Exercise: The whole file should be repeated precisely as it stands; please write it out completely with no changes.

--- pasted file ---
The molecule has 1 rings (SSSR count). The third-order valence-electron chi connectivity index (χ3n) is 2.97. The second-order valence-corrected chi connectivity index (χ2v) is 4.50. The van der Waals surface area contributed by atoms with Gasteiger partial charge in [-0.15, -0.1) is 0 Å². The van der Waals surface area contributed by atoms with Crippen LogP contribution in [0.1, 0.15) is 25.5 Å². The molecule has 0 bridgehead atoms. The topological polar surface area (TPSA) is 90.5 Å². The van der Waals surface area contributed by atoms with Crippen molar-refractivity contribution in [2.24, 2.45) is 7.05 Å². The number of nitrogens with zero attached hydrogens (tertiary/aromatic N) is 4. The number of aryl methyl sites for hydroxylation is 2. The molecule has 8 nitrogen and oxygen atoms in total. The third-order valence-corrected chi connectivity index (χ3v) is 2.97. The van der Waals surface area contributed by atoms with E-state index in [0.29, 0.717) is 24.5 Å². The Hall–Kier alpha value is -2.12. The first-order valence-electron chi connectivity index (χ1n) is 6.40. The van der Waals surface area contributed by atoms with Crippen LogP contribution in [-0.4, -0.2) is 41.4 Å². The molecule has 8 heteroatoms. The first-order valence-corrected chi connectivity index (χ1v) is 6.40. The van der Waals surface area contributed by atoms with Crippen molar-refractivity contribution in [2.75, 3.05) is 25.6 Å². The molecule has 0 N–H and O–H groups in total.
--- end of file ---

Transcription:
The molecule has 1 rings (SSSR count). The third-order valence-electron chi connectivity index (χ3n) is 2.97. The second-order valence-corrected chi connectivity index (χ2v) is 4.50. The van der Waals surface area contributed by atoms with Gasteiger partial charge in [-0.15, -0.1) is 0 Å². The van der Waals surface area contributed by atoms with Crippen LogP contribution in [0.1, 0.15) is 25.5 Å². The molecule has 0 bridgehead atoms. The topological polar surface area (TPSA) is 90.5 Å². The van der Waals surface area contributed by atoms with Crippen molar-refractivity contribution in [2.24, 2.45) is 7.05 Å². The number of nitrogens with zero attached hydrogens (tertiary/aromatic N) is 4. The number of aryl methyl sites for hydroxylation is 2. The molecule has 8 nitrogen and oxygen atoms in total. The third-order valence-corrected chi connectivity index (χ3v) is 2.97. The van der Waals surface area contributed by atoms with E-state index in [0.29, 0.717) is 24.5 Å². The Hall–Kier alpha value is -2.12. The first-order valence-electron chi connectivity index (χ1n) is 6.40. The van der Waals surface area contributed by atoms with Crippen LogP contribution in [-0.4, -0.2) is 41.4 Å². The molecule has 8 heteroatoms. The first-order valence-corrected chi connectivity index (χ1v) is 6.40. The van der Waals surface area contributed by atoms with Crippen molar-refractivity contribution in [2.75, 3.05) is 25.6 Å². The molecule has 0 N–H and O–H groups in total.